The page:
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By innocent akoma

The Director General, Debt Management Office, Abraham Nwankwo, says Nigeria needs to borrow to fix broken infrastructure.
T
he 2016 and 2017 Budget’s include  significant deficit’s that the government must fund byincreased borrowing. As the Director General of the Debt Management Office this makes your role extremely important. Can you talk us through the current government’s debt strategy and the motivation behind it?

First of all, we have to start from the position we are currently in. Our debt to GDP ratio is low compared to our contemporaries in Africa, and other emerging markets. We have plenty headroom to borrow further in order to fund growth, and that is the strategy that this government has adopted. But the emphasis of government is that proceeds of loans must be used to fund crucial infrastructure projects. The value added has to be maximized.

Nigeria’s debt strategy is directly aligned to the spending plans of the Federal Government incorporated into the governments Medium Term Expenditure Framework.

At the heart of the strategy, is a clear recognition that Nigeria needs to deploy long term, relatively cheaper capital to finance recovery and growth.

So Nigeria can afford to borrow further?

Abraham Nwankwo DG, Debt Management Office

Absolutely, as I have said, we have a very low debt to GDP ratio; more importantly, the borrowed funds must be used to generate growth and employment and improve people’s living standards. Where we need to focus, is on increasing government revenue so that the cost of servicing our debt portfolio decreases as a proportion of annual spending. We do not have too much debt, we simply do not have enough revenue, and that is the focus of this government and has been for the last 18 months.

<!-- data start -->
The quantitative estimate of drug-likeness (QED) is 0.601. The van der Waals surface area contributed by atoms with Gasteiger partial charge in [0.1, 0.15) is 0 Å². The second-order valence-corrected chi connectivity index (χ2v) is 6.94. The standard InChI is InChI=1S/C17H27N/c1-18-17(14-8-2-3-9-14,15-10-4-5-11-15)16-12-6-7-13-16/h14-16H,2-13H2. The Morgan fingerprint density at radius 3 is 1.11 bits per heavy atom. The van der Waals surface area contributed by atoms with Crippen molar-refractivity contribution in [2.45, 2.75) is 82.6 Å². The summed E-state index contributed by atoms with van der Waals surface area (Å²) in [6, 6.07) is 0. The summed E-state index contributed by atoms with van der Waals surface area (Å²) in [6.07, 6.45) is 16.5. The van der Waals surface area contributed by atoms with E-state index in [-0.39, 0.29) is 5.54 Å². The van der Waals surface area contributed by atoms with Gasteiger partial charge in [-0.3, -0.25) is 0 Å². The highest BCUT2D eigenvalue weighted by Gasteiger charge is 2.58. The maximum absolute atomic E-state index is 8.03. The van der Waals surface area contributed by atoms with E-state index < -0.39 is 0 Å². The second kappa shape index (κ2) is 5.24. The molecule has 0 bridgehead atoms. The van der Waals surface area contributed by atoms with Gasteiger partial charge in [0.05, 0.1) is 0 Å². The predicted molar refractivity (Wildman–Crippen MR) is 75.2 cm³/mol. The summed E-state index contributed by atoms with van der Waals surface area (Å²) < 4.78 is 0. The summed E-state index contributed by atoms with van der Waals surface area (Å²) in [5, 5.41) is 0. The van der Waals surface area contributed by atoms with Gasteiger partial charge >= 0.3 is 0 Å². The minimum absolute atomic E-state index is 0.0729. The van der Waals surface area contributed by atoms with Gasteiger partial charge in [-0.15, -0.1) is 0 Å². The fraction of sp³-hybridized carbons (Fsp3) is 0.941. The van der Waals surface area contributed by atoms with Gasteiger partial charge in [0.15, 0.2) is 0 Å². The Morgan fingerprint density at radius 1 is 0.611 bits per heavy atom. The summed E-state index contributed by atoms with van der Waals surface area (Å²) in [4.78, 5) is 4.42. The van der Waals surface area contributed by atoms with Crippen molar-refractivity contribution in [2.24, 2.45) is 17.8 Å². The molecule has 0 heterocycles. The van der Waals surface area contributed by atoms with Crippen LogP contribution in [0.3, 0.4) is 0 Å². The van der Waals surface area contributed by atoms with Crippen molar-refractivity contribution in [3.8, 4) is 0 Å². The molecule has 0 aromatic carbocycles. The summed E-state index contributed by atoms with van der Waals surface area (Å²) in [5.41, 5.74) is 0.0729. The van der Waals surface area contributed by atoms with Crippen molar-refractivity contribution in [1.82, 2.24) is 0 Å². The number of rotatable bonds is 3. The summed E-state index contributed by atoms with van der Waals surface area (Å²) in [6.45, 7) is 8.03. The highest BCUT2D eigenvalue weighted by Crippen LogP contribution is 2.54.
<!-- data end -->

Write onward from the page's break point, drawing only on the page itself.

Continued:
What is the return we are going to get for all this debt? Is it worth it?

As a country, we need to fix our broken infrastructure. It is fundamental to achieving long term growth and improved quality of life. Adequate infrastructure is essential for diversifying revenue sources and making the economy more competitive. We are aligning long term debt with those infrastructure needs and are committed to delivering an economy that works better for all of us.

What about the risks associated with borrowing in dollars given current forex liquidity issues?

We believe these risks are very manageable. With loans of up to 15 years, at a relatively favorable cost the competitiveness that will result from the improvement in infrastructure will enable the country to generate enough foreign exchange in the medium to long term to service these debts. In essence, strategic long term foreign borrowing at this time is imperative for overcoming the dependence on oil for almost all of the country’s foreign exchange earnings.

What are the proceeds of the Eurobond going to be spent on?

The government has identified a clear focus on increased capital spending, with circa 30% of the 2016 and 2017 budget’s allocated to capital spending. This is specifically designed to address significant structural issues and reset the economy. The Honorable Minister of Finance has spent considerable time ensuring that the system is ready to deploy these funds, with maximum efficiency and now is the time to invest. The current Eurobond will be used specifically to fund critical infrastructure projects in the 2016 budget, with the objective of supporting activities in the real sector of the economy – agriculture, agro-processing, light manufacturing and solid minerals development.

The Eurobond was priced at 7.875% and over a 15-year term, why is this?

The government is very happy with the outcome from the roadshow and the transaction. Not only did we get a good price for the debt, it was heavily oversubscribed. Investors remain confident in Nigeria’s outlook. We elected to pursue a 15-year term because we need long term financing to enable infrastructure investment, and traditionally we have approached the market for 10-year money. Over time, and as we engage with markets further, we will be in a position to borrow on better terms, and over longer periods of time.

Can we expect further borrowing in 2017? From where?

Yes. The 2017 budget includes a deficit of N2.32 trillion of which N1.067 trillion will be sourced from external sources. The Eurobond we’ve just completed was to fund the deficit and capital spending in the 2016 budget; for the 2017 budget we will be determining the optimal approach over coming months.  In addition, N1.254 trillion will be raised from the domestic capital markets giving us a 46:54 debt ratio between international and domestic borrowing to finance the 2017 budget deficit.

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